In February of 2017, Giuliani represented Zarrab in a meeting with Erdogan.

For the Trump appointee/confidant Giuliani to advocate for Zarrab while Trump’s DOJ was prosecuting the scoundrel smacked of a conflict of interest. Yet Trump let Giuliani plow ahead.

In early 2017, Giuliani pressed the DOJ to make “some agreement” with Turkey to bring about Zarrab’s release.

On March 11, 2017, Trump mysteriously fired Preet Bharara, the U.S. attorney for Manhattan who had been prosecuting Zarrab. The president also fired (June 20, 2020) Bharara’s successor, Geoffrey Berman, allegedly for continuing to prosecute the related Halkbank case.

Trump asked Secretary Tillerson to pressure the DOJ into dropping the Zarrab case. Tillerson rightly refused.

At Erdogan’s behest, Trump also reportedly asked Attorney General Bill Barr and Federal prosecutors to go easy on Halkbank.

Turkey’s interests trumped America’s.

Trump’s Belated Sanctions

Congress’s CAATSA law (August 2017) required America to penalize foreign entities doing business with Russia’s defense industry. Having bought Russian S-400 missiles, Turkey was an obvious offender.

Yet Trump brazenly ignored CAATSA until December of 2020 when Congressional pressure grew too great.

Since S-400s can snoop on America’s F-35 jet technology, the Pentagon insisted on Turkey’s removal from the F-35 program.

However, only in 2019, and after repeatedly making excuses for Erdogan’s buying S-400s, did Trump bar Turkey from acquiring F-35s.

Michael Flynn’s Turkish Escapades

Retired Lt. Gen. Michael Flynn, a former Defense Intelligence Agency director, was a Trump campaign advisor and Trump’s first National Security Advisor (NSA).

Flynn lasted just 22 days as NSA because he’d misled Vice President Mike Pence about his conversations (December 2016) with Russian Ambassador Sergey Kislyak.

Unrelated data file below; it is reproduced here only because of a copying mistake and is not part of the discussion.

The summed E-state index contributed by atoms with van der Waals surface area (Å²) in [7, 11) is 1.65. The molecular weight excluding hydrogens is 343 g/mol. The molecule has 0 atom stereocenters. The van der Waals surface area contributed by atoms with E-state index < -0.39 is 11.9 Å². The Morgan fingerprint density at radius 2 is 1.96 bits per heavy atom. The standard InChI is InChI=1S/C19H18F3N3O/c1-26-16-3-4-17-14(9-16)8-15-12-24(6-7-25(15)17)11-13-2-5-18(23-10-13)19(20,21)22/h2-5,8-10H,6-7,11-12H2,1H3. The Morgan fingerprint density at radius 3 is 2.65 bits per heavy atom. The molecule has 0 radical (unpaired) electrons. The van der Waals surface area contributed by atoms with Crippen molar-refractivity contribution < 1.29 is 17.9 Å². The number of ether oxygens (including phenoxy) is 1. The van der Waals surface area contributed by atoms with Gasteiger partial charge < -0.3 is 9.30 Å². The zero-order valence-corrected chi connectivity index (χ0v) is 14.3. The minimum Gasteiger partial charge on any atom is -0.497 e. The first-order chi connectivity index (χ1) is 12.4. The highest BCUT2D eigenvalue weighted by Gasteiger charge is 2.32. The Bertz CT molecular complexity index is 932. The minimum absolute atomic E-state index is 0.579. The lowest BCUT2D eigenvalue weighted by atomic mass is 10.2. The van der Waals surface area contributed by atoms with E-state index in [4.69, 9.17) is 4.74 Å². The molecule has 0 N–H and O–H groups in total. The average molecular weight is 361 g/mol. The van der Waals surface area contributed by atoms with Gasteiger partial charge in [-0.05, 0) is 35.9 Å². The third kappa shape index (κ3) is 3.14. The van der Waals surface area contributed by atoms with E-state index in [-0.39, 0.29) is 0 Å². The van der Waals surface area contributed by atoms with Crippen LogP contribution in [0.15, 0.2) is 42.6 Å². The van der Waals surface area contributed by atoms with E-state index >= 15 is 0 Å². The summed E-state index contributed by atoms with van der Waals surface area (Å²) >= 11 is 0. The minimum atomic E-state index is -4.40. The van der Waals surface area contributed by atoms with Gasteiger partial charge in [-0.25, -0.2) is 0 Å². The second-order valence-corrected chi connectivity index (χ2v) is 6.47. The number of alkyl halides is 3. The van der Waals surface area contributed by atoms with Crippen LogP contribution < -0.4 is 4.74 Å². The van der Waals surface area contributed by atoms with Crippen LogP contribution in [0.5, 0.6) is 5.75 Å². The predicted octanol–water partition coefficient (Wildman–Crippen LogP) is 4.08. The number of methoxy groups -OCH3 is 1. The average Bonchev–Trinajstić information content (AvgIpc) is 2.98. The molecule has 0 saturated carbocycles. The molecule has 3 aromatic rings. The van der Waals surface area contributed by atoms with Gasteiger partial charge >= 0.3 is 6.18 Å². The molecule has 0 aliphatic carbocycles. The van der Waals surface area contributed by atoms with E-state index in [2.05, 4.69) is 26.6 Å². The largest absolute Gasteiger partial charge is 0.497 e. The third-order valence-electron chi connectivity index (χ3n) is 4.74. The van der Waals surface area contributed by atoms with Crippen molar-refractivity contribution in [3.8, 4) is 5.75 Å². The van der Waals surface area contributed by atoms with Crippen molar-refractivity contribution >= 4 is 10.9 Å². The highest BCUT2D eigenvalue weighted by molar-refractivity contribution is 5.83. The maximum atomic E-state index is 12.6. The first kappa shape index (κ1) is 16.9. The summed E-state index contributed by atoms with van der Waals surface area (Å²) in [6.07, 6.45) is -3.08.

On July 15, 2016, Flynn publicly supported the attempted Turkish coup against Erdogan.

Yet on November 8 (Election Day) Flynn’s article in DC’s The Hill made a U-turn. Flynn defended Erdogan and thundered against Fethullah Gulen, the Pennsylvania-based, expatriate Turkish cleric whom Erdogan blamed for the coup. Why?

Perhaps because that summer and fall, the Flynn Intel Group was paid over $500,000 by TAIK Chair Kamil Ekim Alptekin and his Inovo BV — a firm linked to the Turkish government — to work for Turkish interests and against Gulen.

Under pressure, Flynn registered retroactively as a Turkish agent in March of 2017. The DOJ eventually dropped charges against Flynn related to his talks with Amb. Kislyak. Trump pardoned Flynn in 2020.

Did Trump hire Flynn as NSA precisely because of Flynn’s partnerships with TAIK, Alptekin, and Turkey? It wouldn’t surprise us.

Trump Endorsed Dr. Mehmet Cengiz Oz

Dr. Mehmet Oz is a popular TV show host and a GOP candidate for the U.S. Senate in Pennsylvania.

He’s not a conservative. At best, he’s moderate or even liberal on abortion, gun control, and LGBTQ.

Curiously, though, this April Trump endorsed Oz over his unquestionably conservative GOP primary opponents, Kathy Barnette and David McCormick.

Trump had previously endorsed Sean Parnell for Senate. Only after Parnell dropped out on November 22, 2021 did Oz enter the race.

Oz is an American-born Turkish citizen, served in the Turkish army, and voted in Turkey’s 2018 election. His campaign’s financial disclosure omitted his condominium in Fairview, New Jersey, occupied by two controversial Turkish nationalists.